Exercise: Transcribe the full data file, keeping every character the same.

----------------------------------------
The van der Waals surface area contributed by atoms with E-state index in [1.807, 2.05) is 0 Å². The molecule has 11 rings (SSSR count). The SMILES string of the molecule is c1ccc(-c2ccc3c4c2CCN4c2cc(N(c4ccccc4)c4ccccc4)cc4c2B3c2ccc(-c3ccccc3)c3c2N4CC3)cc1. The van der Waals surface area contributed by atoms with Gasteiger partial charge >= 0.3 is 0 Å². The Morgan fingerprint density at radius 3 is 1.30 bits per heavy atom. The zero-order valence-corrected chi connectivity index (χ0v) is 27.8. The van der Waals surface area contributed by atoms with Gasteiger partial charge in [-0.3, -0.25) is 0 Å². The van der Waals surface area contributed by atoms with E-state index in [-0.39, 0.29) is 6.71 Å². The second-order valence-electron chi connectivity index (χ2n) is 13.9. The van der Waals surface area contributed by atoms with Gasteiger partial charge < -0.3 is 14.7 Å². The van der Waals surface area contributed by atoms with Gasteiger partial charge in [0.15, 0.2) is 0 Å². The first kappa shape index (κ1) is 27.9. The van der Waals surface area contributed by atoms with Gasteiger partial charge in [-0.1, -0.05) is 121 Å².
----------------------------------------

The van der Waals surface area contributed by atoms with E-state index in [1.807, 2.05) is 0 Å². The molecule has 11 rings (SSSR count). The SMILES string of the molecule is c1ccc(-c2ccc3c4c2CCN4c2cc(N(c4ccccc4)c4ccccc4)cc4c2B3c2ccc(-c3ccccc3)c3c2N4CC3)cc1. The van der Waals surface area contributed by atoms with Gasteiger partial charge >= 0.3 is 0 Å². The Morgan fingerprint density at radius 3 is 1.30 bits per heavy atom. The zero-order valence-corrected chi connectivity index (χ0v) is 27.8. The van der Waals surface area contributed by atoms with Gasteiger partial charge in [-0.3, -0.25) is 0 Å². The van der Waals surface area contributed by atoms with E-state index in [-0.39, 0.29) is 6.71 Å². The second-order valence-electron chi connectivity index (χ2n) is 13.9. The van der Waals surface area contributed by atoms with Gasteiger partial charge < -0.3 is 14.7 Å². The van der Waals surface area contributed by atoms with Gasteiger partial charge in [0.15, 0.2) is 0 Å². The first kappa shape index (κ1) is 27.9. The van der Waals surface area contributed by atoms with Gasteiger partial charge in [-0.1, -0.05) is 121 Å².